Historically, as-reported ROA has improved from 10% in 2005 to 13% in 2006, before compressing to 6%-8% levels through 2020. Meanwhile, since 2005, Uniform ROA has expanded from 6% to 15% levels in 2010-2011, before compressing to 7% in 2015 and recovering to 13% in 2020.
International Container Terminal’s margins are a lot weaker than you think but its Uniform asset turns slightly make up for it
Trends in Uniform ROA have been driven by trends in Uniform earnings margin, coupled with generally declining Uniform asset turns.
Uniform margins expanded from 12% in 2005 to 31% in 2007, before compressing to 20% in 2015 and recovering to 36% in 2020. Meanwhile, Uniform turn receded from 0.6x in 2006 to 0.3x-0.4x levels in 2012-2020.
At current valuations, the market is pricing in expectations for Uniform margins to reverse recent improvements and for Uniform turns to continue declining.
SUMMARY and International Container Terminal Tearsheet
As our Uniform Accounting tearsheet for International Container Terminal Services, Inc. (ICT:PHL) highlights, the company trades at a Uniform P/E of 18.7x, below the global corporate average of 24.3x, but above its historical P/E of 13.5x.
Low P/Es require low EPS growth to sustain them. In the case of International Container Terminal, the company has recently shown a 2% Uniform EPS growth.
Sell-side analysts provide stock and valuation recommendations that in general provide very poor guidance or insight. However, sell-side analysts’ near-term earnings forecasts tend to have relevant information.
We take sell-side forecasts for Philippine Financial Reporting Standards (PFRS) earnings and convert them to Uniform earnings forecasts. When we do this, International Container Terminal’s sell-side analyst-driven forecast is to see Uniform earnings grow by 28% and 21% by 2021 and 2022, respectively.
Based on current stock market valuations, we can use earnings growth valuation metrics to back into the required growth rate to justify International Container Terminal’s PHP 178.90 stock price. These are often referred to as market embedded expectations.
The company is currently being valued as if Uniform earnings were to decline 6% annually over the next three years. What sell-side analysts expect for International Container Terminal’s earnings growth is well above what the current stock market valuation requires through 2022.
Furthermore, the company’s earning power is 2x above the long-run corporate average. However, cash flows and cash on hand fall below total obligations—including debt maturities, capex maintenance, and dividends. Also, intrinsic credit risk is 210bps above the risk-free rate. Together, this signals a high dividend risk.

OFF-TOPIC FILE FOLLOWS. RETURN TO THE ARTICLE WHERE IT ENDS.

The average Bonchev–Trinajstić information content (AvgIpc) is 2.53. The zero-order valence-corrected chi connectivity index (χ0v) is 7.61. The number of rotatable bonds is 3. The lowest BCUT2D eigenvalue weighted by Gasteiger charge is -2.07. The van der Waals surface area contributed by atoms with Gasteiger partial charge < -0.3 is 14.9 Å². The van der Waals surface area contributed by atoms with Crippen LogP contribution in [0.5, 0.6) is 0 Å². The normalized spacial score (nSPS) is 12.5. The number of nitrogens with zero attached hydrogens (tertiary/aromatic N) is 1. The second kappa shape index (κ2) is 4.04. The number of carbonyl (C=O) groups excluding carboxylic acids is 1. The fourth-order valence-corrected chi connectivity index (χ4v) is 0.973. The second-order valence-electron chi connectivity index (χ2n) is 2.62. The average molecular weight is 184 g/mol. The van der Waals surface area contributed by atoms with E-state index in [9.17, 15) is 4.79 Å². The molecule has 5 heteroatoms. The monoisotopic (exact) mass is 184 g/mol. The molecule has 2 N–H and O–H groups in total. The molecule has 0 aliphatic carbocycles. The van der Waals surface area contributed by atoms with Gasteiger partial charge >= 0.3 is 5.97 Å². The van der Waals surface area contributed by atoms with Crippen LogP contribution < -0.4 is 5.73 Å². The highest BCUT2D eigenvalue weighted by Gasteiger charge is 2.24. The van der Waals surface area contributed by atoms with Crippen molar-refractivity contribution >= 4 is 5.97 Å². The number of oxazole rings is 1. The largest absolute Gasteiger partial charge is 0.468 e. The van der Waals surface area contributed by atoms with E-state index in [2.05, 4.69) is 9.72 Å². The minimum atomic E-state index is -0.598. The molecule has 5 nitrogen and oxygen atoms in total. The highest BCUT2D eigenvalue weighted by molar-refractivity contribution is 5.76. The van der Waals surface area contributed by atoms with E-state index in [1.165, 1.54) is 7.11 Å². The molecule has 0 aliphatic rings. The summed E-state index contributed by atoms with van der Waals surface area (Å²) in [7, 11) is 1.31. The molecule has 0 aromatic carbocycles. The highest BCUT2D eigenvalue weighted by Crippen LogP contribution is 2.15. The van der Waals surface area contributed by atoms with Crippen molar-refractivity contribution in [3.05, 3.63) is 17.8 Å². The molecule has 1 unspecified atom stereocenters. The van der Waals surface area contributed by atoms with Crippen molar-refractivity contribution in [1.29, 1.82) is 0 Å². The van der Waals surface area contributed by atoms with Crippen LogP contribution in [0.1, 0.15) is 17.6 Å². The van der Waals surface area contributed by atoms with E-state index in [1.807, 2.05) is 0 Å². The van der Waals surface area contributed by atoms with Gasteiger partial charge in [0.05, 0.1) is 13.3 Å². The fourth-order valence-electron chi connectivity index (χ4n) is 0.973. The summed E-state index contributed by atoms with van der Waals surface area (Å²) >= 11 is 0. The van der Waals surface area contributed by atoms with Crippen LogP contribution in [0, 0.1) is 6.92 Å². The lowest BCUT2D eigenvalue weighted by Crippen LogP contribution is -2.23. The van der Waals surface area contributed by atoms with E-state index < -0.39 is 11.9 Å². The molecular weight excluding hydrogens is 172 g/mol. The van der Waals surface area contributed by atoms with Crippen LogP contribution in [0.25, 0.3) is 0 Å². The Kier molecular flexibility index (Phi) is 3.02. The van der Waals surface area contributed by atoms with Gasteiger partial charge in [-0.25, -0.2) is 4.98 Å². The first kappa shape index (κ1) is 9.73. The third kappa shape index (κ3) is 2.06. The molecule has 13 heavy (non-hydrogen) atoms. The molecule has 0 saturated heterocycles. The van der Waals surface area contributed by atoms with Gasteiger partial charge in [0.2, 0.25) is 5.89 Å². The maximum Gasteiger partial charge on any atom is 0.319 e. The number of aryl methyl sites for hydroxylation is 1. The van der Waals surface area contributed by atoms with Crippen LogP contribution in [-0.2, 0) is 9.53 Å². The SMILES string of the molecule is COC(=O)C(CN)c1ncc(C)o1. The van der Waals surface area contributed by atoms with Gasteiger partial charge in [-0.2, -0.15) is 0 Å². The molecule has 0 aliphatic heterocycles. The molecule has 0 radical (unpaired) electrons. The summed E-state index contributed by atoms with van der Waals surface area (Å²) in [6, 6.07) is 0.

To conclude, International Container Terminal’s Uniform earnings growth is in line with its peer averages, but currently trades below its average peer valuations.
About the Philippine Markets Newsletter
“Wednesday Uniform Earnings Tearsheets – Philippine-listed Focus”
Some of the world’s greatest investors learned from the Father of Value Investing or have learned to follow his investment philosophy very closely. That pioneer of value investing is Professor Benjamin Graham. His followers:
Warren Buffett and Charles Munger of Berkshire Hathaway; Shelby C. Davis of Davis Funds; Marty Whitman of Third Avenue Value Fund; Jean-Marie Eveillard of First Eagle; Mitch Julis of Canyon Capital; just to name a few.
Each of these great investors studied security analysis and valuation, applying this methodology to manage their multi-billion dollar portfolios. They did this without relying on as-reported numbers.
Uniform Adjusted Financial Reporting Standards (UAFRS or Uniform Accounting) is an answer to the many inconsistencies present in GAAP and IFRS, as well as in PFRS.
Under IFRS, each company’s financial statements are rebuilt under a consistent set of rules, resulting in an apples-to-apples comparison. Resulting UAFRS-based earnings, assets, debts, cash flows from operations, investing, and financing, and other key elements become the basis for more reliable financial statement analysis.
Every Wednesday, we focus on one Philippine-listed company that’s particularly interesting from a UAFRS vs as-reported standpoint. We highlight one adjustment that illustrates why the as-reported numbers are unreliable.
This way, we gain a better understanding of the factors driving a particular stock’s returns, and whether or not the firm’s true profitability is reflected in its current valuations.
Hope you’ve found this week’s Uniform Earnings Tearsheet on a Philippine company interesting and insightful.
Stay tuned for next week’s Philippine company highlight!
Philippine Markets Newsletter